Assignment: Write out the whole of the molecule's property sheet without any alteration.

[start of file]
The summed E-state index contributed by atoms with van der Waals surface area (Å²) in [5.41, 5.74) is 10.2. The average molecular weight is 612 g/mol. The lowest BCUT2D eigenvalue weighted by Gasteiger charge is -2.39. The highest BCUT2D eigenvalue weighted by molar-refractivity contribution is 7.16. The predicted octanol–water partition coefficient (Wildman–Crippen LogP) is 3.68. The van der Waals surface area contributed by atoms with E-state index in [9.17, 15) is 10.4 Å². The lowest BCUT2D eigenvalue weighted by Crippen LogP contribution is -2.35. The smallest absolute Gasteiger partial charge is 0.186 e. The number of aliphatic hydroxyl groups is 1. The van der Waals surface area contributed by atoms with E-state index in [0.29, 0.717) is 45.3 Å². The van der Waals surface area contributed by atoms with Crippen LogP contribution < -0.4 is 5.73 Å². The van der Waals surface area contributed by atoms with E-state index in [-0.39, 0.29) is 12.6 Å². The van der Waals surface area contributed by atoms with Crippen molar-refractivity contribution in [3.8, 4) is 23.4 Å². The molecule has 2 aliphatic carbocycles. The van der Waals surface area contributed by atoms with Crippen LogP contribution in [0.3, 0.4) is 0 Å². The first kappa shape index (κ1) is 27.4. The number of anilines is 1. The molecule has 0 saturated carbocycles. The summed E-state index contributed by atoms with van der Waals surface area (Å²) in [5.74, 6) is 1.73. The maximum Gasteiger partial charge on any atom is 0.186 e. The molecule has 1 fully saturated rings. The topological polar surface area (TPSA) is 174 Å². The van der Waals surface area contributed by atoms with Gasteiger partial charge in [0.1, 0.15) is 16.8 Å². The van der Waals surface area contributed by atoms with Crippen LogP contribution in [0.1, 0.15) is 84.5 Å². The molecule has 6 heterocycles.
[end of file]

The summed E-state index contributed by atoms with van der Waals surface area (Å²) in [5.41, 5.74) is 10.2. The average molecular weight is 612 g/mol. The lowest BCUT2D eigenvalue weighted by Gasteiger charge is -2.39. The highest BCUT2D eigenvalue weighted by molar-refractivity contribution is 7.16. The predicted octanol–water partition coefficient (Wildman–Crippen LogP) is 3.68. The van der Waals surface area contributed by atoms with E-state index in [9.17, 15) is 10.4 Å². The lowest BCUT2D eigenvalue weighted by Crippen LogP contribution is -2.35. The smallest absolute Gasteiger partial charge is 0.186 e. The number of aliphatic hydroxyl groups is 1. The van der Waals surface area contributed by atoms with E-state index in [0.29, 0.717) is 45.3 Å². The van der Waals surface area contributed by atoms with Crippen LogP contribution < -0.4 is 5.73 Å². The van der Waals surface area contributed by atoms with E-state index in [-0.39, 0.29) is 12.6 Å². The van der Waals surface area contributed by atoms with Crippen molar-refractivity contribution in [3.8, 4) is 23.4 Å². The molecule has 2 aliphatic carbocycles. The van der Waals surface area contributed by atoms with Crippen LogP contribution in [0.3, 0.4) is 0 Å². The first kappa shape index (κ1) is 27.4. The number of anilines is 1. The molecule has 0 saturated carbocycles. The summed E-state index contributed by atoms with van der Waals surface area (Å²) in [5.74, 6) is 1.73. The maximum Gasteiger partial charge on any atom is 0.186 e. The molecule has 1 fully saturated rings. The topological polar surface area (TPSA) is 174 Å². The van der Waals surface area contributed by atoms with Gasteiger partial charge in [0.1, 0.15) is 16.8 Å². The van der Waals surface area contributed by atoms with Crippen LogP contribution in [0.1, 0.15) is 84.5 Å². The molecule has 6 heterocycles.